The issue of economic assistance for victims (in the form of partial pensions) emerged under Alfonsín and laws on reparation were approved starting in the early ’90s under the Menem administration. Beginning in 1991, Menem issued Decree 70, ordering reparations for some former prisoners who had sued Argentina before the Inter-American Commission on Human Rights. The decree was, in effect, a settlement of that lawsuit. In 1994, similar benefits were extended, this time by law, to all persons who had been detained administratively without charges under the state of siege, and to those prosecuted or tried by military courts. Later, a similar statute was passed to benefit the families of the disappeared. CONADEP had reported that 8,960 people had disappeared under the military regime, and the files on those individuals comprised the core records for the reparations program. Family members of anyone listed could make a claim for reparations, and all were entitled to receive a lump sum paid in government bonds.
New cases of disappeared persons not listed in the CONADEP report had to be corroborated through evidence, such as a mention in the press, a report issued to a national or international human rights organization, or evidence that a habeas corpus petition was submitted to the courts when the person disappeared. The laws on reparations established a very simple, straightforward administrative process to apply for benefits, and state agencies assumed most of the evidentiary burden. In August 2004, a law was adopted providing monetary compensation to children born in captivity. And in 2005, a legislative initiative is making its way through Congress to provide reparations for those forced into exile. This initiative has not yet been adopted.
The main leaders of the regime were sentenced in the famous trials of the Juntas. However, the trials came to a halt when the Punto Final (End Point) law and the Obediencia Debida (Due Obedience) law were passed, which protected the military from lawsuits. So it wasn’t until 2005 that the amnesty laws were declared unconstitutional, opening the door for cases to be brought against the military. How those cases are proceeding and what they have meant for Argentine society?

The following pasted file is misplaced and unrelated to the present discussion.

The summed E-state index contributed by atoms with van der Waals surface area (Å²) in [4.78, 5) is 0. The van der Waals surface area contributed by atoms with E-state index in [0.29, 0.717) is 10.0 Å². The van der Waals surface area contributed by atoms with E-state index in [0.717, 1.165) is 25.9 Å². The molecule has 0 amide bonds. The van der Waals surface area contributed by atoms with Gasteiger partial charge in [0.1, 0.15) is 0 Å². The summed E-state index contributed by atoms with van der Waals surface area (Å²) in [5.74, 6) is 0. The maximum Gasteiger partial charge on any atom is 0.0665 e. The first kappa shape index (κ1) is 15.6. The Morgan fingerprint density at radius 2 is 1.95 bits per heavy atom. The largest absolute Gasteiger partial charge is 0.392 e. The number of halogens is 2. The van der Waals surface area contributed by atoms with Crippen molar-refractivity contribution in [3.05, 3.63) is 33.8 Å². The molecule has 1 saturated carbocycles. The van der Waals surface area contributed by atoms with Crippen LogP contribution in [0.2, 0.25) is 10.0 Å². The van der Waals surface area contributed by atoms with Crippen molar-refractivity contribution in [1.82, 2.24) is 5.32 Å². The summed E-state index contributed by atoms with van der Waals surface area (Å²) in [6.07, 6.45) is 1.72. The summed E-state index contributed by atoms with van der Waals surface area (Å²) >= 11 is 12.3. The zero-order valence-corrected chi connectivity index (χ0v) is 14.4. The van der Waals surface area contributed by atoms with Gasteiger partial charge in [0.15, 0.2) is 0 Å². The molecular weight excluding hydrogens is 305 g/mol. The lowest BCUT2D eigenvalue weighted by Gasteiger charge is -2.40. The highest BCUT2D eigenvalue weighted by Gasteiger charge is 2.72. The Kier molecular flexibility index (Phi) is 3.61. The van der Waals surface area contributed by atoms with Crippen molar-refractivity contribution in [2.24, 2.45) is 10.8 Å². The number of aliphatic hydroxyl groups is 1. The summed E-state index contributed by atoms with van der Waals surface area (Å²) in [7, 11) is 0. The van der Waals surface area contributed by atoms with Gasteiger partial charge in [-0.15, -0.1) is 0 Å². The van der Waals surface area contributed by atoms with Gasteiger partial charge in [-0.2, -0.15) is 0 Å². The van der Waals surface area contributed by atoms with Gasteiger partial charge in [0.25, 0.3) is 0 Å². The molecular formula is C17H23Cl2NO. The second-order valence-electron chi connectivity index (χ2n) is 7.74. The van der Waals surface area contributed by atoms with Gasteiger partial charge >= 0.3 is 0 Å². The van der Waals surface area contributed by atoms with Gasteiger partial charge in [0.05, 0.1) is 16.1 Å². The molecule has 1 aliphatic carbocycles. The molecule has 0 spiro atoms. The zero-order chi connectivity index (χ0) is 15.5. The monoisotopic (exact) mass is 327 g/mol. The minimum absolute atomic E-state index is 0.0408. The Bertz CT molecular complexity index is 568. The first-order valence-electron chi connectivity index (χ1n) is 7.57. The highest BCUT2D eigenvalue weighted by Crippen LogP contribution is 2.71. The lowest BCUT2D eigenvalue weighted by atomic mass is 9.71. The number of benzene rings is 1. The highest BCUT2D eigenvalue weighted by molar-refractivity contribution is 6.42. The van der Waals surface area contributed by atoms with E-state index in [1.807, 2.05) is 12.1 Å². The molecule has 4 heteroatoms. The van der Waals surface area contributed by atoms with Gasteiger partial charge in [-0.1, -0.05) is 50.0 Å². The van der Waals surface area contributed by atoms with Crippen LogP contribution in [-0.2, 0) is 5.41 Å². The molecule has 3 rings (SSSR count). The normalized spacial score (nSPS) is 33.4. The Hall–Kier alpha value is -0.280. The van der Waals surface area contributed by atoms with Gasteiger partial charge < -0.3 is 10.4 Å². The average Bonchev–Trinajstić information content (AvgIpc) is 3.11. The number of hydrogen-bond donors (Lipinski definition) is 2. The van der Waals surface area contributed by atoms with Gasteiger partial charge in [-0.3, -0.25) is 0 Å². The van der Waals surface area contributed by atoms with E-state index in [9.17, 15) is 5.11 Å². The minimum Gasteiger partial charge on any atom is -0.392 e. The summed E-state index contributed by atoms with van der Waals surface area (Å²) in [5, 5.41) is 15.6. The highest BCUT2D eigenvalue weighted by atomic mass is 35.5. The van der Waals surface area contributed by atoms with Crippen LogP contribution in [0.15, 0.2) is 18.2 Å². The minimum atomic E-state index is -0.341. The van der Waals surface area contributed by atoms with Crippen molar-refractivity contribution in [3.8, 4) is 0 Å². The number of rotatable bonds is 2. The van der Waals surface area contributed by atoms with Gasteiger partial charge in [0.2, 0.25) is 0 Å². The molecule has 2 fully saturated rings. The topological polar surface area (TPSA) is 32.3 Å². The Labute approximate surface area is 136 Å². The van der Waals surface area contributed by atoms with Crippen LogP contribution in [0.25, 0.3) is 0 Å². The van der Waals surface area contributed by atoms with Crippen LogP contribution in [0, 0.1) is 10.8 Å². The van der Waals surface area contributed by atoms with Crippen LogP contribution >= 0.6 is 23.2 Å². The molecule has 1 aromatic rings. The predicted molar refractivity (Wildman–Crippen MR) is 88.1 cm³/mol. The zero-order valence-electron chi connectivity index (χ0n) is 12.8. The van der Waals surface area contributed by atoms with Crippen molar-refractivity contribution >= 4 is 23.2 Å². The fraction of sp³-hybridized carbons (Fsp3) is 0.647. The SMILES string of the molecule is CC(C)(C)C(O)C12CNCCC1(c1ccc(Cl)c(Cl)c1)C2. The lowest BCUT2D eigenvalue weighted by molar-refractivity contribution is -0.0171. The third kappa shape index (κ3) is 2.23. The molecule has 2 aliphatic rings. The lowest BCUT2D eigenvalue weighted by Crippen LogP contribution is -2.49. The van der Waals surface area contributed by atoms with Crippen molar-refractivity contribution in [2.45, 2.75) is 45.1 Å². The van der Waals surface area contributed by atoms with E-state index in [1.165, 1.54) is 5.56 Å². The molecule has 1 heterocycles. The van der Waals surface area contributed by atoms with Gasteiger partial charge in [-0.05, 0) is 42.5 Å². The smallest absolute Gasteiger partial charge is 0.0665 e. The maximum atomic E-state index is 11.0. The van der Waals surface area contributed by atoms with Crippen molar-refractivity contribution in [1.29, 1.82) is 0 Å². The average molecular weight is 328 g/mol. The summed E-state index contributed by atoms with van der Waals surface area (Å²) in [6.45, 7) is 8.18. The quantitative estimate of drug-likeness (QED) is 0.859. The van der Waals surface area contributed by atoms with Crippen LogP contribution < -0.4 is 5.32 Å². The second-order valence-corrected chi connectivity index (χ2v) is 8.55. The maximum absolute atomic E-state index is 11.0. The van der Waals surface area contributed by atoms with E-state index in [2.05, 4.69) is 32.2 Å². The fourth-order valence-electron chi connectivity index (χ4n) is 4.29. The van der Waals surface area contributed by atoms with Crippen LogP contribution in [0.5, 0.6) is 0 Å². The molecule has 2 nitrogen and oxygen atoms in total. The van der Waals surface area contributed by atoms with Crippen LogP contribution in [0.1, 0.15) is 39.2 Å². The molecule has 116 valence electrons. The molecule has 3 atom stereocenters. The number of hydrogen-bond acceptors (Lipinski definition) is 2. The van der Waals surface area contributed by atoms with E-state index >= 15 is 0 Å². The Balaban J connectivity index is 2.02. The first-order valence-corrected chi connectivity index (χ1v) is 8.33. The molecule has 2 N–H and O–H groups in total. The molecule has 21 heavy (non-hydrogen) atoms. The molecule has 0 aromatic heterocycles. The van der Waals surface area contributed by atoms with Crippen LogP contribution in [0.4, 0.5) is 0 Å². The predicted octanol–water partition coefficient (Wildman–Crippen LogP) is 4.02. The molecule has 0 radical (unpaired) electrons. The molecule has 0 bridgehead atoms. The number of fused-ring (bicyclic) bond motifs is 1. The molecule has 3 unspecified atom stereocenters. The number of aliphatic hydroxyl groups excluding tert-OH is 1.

The cases were re-opened in 2003, but the trials didn’t begin until 2006. Since then, the Argentine federal justice system has been devoted to making headway on trials for human rights violations during the dictatorship, and the justice system is still busy carrying out these trials. Argentina doesn’t have a statute of limitations on cases dealing with crimes against humanity, so the courts will continue with the trials until the last of the accused dies. However, there are statutes of limitations on all other cases of serious crimes, for example, corruption among civil servants. As a result, there many things still happening in Argentina that doesn’t make it to trial because they expire.
In conclusion, due to the inability of the criminal justice to prosecute the large numbers of perpetrators. The result was granting amnesty to criminals. Thus, “the function of deciding who would be granted amnesty fell to the TRC. Amnesty was granted only if the crime was political in nature and if the individual fully disclosed the details of the act for which amnesty was sought”. When in fact, granting amnesty serves offenders much more than victims. Which in its turn and due to the different reactions for victims in dealing with this, it may lead some victims to revenge. As a final point, both national and international trials have no legitimacy in many cases for many reasons. “In a post-conflict situation domestic trials often lack legitimacy because the judicial institutions are not impartial and independent or are not perceived as such. Trials by purely international courts such as the ICTY, ICTR, and ICC, however, are also considered to lack legitimacy because those who have been most directly affected by the crimes lack ‘ownership’ of the trials.